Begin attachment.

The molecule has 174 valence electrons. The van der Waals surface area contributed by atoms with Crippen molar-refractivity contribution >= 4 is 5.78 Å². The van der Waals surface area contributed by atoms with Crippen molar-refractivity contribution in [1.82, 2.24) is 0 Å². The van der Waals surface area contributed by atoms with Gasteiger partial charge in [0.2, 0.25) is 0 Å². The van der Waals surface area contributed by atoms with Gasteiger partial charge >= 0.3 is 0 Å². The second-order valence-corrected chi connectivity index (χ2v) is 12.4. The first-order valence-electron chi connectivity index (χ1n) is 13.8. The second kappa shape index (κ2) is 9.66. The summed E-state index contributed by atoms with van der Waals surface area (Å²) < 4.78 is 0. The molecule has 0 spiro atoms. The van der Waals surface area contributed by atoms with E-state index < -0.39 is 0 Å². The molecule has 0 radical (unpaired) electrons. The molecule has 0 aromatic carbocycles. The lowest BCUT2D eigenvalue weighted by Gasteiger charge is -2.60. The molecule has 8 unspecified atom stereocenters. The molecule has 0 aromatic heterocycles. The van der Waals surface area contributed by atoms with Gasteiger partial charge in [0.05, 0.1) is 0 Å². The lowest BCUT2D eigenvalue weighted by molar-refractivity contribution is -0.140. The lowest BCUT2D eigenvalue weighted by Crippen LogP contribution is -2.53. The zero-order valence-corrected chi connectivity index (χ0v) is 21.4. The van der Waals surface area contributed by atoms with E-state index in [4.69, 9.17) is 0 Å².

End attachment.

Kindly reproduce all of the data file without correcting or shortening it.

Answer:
The molecule has 174 valence electrons. The van der Waals surface area contributed by atoms with Crippen molar-refractivity contribution >= 4 is 5.78 Å². The van der Waals surface area contributed by atoms with Crippen molar-refractivity contribution in [1.82, 2.24) is 0 Å². The van der Waals surface area contributed by atoms with Gasteiger partial charge in [0.2, 0.25) is 0 Å². The van der Waals surface area contributed by atoms with Gasteiger partial charge >= 0.3 is 0 Å². The second-order valence-corrected chi connectivity index (χ2v) is 12.4. The first-order valence-electron chi connectivity index (χ1n) is 13.8. The second kappa shape index (κ2) is 9.66. The summed E-state index contributed by atoms with van der Waals surface area (Å²) < 4.78 is 0. The molecule has 0 spiro atoms. The van der Waals surface area contributed by atoms with E-state index < -0.39 is 0 Å². The molecule has 0 radical (unpaired) electrons. The molecule has 0 aromatic carbocycles. The lowest BCUT2D eigenvalue weighted by Gasteiger charge is -2.60. The molecule has 8 unspecified atom stereocenters. The molecule has 0 aromatic heterocycles. The van der Waals surface area contributed by atoms with Gasteiger partial charge in [0.05, 0.1) is 0 Å². The lowest BCUT2D eigenvalue weighted by molar-refractivity contribution is -0.140. The lowest BCUT2D eigenvalue weighted by Crippen LogP contribution is -2.53. The zero-order valence-corrected chi connectivity index (χ0v) is 21.4. The van der Waals surface area contributed by atoms with E-state index in [4.69, 9.17) is 0 Å².